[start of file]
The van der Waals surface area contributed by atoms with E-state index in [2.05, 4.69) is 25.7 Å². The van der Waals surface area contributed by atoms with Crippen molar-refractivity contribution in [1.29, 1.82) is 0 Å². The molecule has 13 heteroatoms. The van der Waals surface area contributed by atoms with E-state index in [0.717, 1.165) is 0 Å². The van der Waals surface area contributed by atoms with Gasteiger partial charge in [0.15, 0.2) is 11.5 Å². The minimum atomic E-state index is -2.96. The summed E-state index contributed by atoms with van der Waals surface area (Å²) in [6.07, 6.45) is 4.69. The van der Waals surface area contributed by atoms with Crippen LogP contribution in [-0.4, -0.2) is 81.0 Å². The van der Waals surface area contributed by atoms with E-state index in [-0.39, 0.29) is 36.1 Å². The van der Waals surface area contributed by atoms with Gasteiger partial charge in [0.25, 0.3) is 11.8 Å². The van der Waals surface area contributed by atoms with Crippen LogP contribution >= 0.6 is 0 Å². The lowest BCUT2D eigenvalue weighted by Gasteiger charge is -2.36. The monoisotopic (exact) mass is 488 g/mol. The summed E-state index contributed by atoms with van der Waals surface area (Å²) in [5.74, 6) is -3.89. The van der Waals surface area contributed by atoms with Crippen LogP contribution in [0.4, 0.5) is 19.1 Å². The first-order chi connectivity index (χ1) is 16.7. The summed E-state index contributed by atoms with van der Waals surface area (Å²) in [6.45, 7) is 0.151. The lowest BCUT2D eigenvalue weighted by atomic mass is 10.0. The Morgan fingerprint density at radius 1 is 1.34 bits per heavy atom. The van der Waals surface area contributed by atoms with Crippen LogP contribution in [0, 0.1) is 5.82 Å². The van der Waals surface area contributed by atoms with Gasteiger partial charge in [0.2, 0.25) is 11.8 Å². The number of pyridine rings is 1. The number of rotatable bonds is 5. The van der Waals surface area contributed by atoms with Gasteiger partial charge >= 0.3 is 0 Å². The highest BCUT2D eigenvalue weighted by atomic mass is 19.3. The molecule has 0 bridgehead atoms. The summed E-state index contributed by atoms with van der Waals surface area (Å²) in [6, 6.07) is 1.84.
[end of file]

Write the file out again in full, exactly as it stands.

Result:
The van der Waals surface area contributed by atoms with E-state index in [2.05, 4.69) is 25.7 Å². The van der Waals surface area contributed by atoms with Crippen molar-refractivity contribution in [1.29, 1.82) is 0 Å². The molecule has 13 heteroatoms. The van der Waals surface area contributed by atoms with E-state index in [0.717, 1.165) is 0 Å². The van der Waals surface area contributed by atoms with Gasteiger partial charge in [0.15, 0.2) is 11.5 Å². The minimum atomic E-state index is -2.96. The summed E-state index contributed by atoms with van der Waals surface area (Å²) in [6.07, 6.45) is 4.69. The van der Waals surface area contributed by atoms with Crippen LogP contribution in [-0.4, -0.2) is 81.0 Å². The van der Waals surface area contributed by atoms with E-state index in [-0.39, 0.29) is 36.1 Å². The van der Waals surface area contributed by atoms with Gasteiger partial charge in [0.25, 0.3) is 11.8 Å². The van der Waals surface area contributed by atoms with Crippen LogP contribution >= 0.6 is 0 Å². The lowest BCUT2D eigenvalue weighted by Gasteiger charge is -2.36. The monoisotopic (exact) mass is 488 g/mol. The summed E-state index contributed by atoms with van der Waals surface area (Å²) in [5.74, 6) is -3.89. The van der Waals surface area contributed by atoms with Crippen LogP contribution in [0.4, 0.5) is 19.1 Å². The first-order chi connectivity index (χ1) is 16.7. The summed E-state index contributed by atoms with van der Waals surface area (Å²) in [6.45, 7) is 0.151. The lowest BCUT2D eigenvalue weighted by atomic mass is 10.0. The Morgan fingerprint density at radius 1 is 1.34 bits per heavy atom. The van der Waals surface area contributed by atoms with Crippen LogP contribution in [0, 0.1) is 5.82 Å². The van der Waals surface area contributed by atoms with Gasteiger partial charge in [0.2, 0.25) is 11.8 Å². The number of pyridine rings is 1. The number of rotatable bonds is 5. The van der Waals surface area contributed by atoms with Gasteiger partial charge >= 0.3 is 0 Å². The highest BCUT2D eigenvalue weighted by atomic mass is 19.3. The molecule has 0 bridgehead atoms. The summed E-state index contributed by atoms with van der Waals surface area (Å²) in [6, 6.07) is 1.84.